Speech/statement | Date: 06/04/2018
– International co-operation on regulation of financial markets is in the interest of all countries, said Minister of Finance Siv Jensen (Progress Party) in her speech at Finance Norway’s Capital Markets Day 2018 today.
Check against delivery
Financial stability in a European environment – a cross policy approach
Thank you for the opportunity to join you here today. Today I will focus on how we apply European rules and regulation and use a combination of different instruments to promote financial stability in Norway.
Asset prices and debt tend to move hand in hand. Periods of rapid economic growth are often accompanied by exuberance on the part of firms, households, as well as the financial sector. The result is often a debt-financed investment boom and rising asset prices. When the cycle turns, we see the opposite: a sharp fall in asset prices, tighter lending conditions and potentially harsh downturns with high unemployment.
This basic insight is not new: In 1933, the American economist Irving Fisher used strong words when describing the relationship between debt accumulation, asset prices and economic cycles. He argued that asset price booms and high levels of debt were economic maladies and the most important causes of severe economic downturns. This was after he was hardly hit himself by the 1929 stock market crash. A sense of bitterness can be seen in his writing. He was at the time infamous for his claim, just prior the crash, that the stock market had reached a new permanently higher level.
We have experienced the same pattern several times: recessions that follow periods of rapid debt accumulation and strong asset price inflation tend to be deep and long lasting. The Norwegian banking crisis in the late 1980s, one of the worst financial crises in advanced economies in modern times according to Carmen Reinhart and Kenneth Rogoff, is an example of this. Real house prices declined by 40 percent and did not return to pre-crisis levels for more than 12 years, the number of unemployed tripled, and the three largest banks in the country collapsed. Similarly, many European economies caught up in the global financial crisis have only recently returned to their pre-crisis GDP levels.
This taught us the value of good regulation and supervision of the financial sector, which has been an important policy objective for all Norwegian governments since the late 1980s.
As a politician coming from a libertarian political tradition, I believe in freedom of choice and a limited government that empowers people and businesses to achieve their goals. I generally believe that the free market will find the best outcome, and I therefore prefer to avoid regulation whenever I can.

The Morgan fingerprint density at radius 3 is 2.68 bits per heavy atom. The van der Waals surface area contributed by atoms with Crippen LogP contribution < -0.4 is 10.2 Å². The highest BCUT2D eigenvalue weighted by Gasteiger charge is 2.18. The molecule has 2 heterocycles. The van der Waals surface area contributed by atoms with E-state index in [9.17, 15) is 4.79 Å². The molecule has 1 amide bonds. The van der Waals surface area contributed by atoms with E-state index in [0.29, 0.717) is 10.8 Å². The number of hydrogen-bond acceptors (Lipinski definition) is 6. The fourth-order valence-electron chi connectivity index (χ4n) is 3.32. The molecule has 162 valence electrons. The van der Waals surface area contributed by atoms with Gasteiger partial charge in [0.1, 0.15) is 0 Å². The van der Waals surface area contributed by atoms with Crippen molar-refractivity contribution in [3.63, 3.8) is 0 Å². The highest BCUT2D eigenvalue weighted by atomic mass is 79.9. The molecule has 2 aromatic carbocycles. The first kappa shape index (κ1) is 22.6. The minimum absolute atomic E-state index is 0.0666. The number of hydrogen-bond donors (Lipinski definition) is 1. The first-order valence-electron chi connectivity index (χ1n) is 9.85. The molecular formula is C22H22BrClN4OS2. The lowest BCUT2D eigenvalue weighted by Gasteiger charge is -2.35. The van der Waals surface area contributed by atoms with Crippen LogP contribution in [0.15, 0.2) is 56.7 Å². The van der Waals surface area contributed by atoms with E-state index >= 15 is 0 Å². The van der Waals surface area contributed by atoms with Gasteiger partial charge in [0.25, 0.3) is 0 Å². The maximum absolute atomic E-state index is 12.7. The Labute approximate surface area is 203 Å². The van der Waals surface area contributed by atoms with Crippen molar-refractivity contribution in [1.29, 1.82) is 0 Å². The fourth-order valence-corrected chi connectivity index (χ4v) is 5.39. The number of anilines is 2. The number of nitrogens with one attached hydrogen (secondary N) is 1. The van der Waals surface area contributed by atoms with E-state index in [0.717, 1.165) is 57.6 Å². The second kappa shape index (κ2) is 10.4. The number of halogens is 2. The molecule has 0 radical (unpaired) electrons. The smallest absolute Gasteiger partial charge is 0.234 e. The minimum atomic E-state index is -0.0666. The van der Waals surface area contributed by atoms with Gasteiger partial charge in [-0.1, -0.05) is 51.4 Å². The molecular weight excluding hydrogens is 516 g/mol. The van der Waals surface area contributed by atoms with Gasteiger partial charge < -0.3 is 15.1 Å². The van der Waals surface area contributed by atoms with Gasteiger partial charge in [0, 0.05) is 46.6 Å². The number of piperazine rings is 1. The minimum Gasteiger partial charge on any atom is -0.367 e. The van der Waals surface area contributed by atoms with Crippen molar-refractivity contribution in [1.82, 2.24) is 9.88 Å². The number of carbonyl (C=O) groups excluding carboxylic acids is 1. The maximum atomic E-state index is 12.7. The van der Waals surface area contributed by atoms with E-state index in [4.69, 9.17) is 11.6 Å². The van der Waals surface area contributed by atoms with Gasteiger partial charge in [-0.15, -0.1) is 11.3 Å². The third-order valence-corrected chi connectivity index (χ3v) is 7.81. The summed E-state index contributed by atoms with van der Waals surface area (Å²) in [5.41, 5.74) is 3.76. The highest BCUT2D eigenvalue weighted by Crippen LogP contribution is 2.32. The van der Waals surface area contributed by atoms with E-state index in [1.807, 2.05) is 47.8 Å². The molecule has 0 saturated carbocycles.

However, the knowledge that strong growth in house prices and debt can cause much harm to the economy, and also the important role of banks, implies that regulating the financial sector is necessary to safeguard financial stability and to ensure a safe housing market. As the minister of finance I also have to keep an eye on state expenditures, as it is often the Government that has to come in when big banks fail.
We need to strike a balance. We have to accept that there is a need to regulate the financial sector but we should never forget that the “art of banking” is better handled by bankers than by politicians.
Today’s economic landscape is characterized by highly integrated financial markets, increasingly sophisticated financial institutions operating in several jurisdictions, and a rapidly changing global regulatory environment. When risks materialize, they can spread fast between institutions and countries.
There is always a risk that financial services will be provided from jurisdictions with weaker regulation. Harmonized financial regulation is beneficial for the efficiency and stability of our financial markets, allowing for well-functioning cross border operations.
More integrated financial markets, and in particular the international financial crisis in 2008, have led to an effort by the G-20, the Financial Stability Board and the IMF, to develop a set of common international standards and rules for the regulation and supervision of the financial sector. The Basel Committee on Banking Supervision has formalized these efforts into broadly accepted standards and guidelines.
The first set of common standards for banks – the first Basel Capital Accord - was introduced in 1988, and has since been supplemented by two accords – the Basel II and Basel III. Most advanced jurisdictions, for example the US and the EU, have transposed these standards into legislation.
I understand those who argue that international common standards for governing the financial sector have become too large and complex. The chief economist at the Bank of England, Andrew Haldane, made this point succinctly simply by counting the pages of the different vintages of the Basel accords. I am also well aware that some of the regulation that has emerged after the financial crisis resembles “old wine in new bottles”. More generally, we must not forget the reasons why we abandoned the intrusive regulatory environment of the 1950s and 60s and we must strive to avoid unnecessary regulation.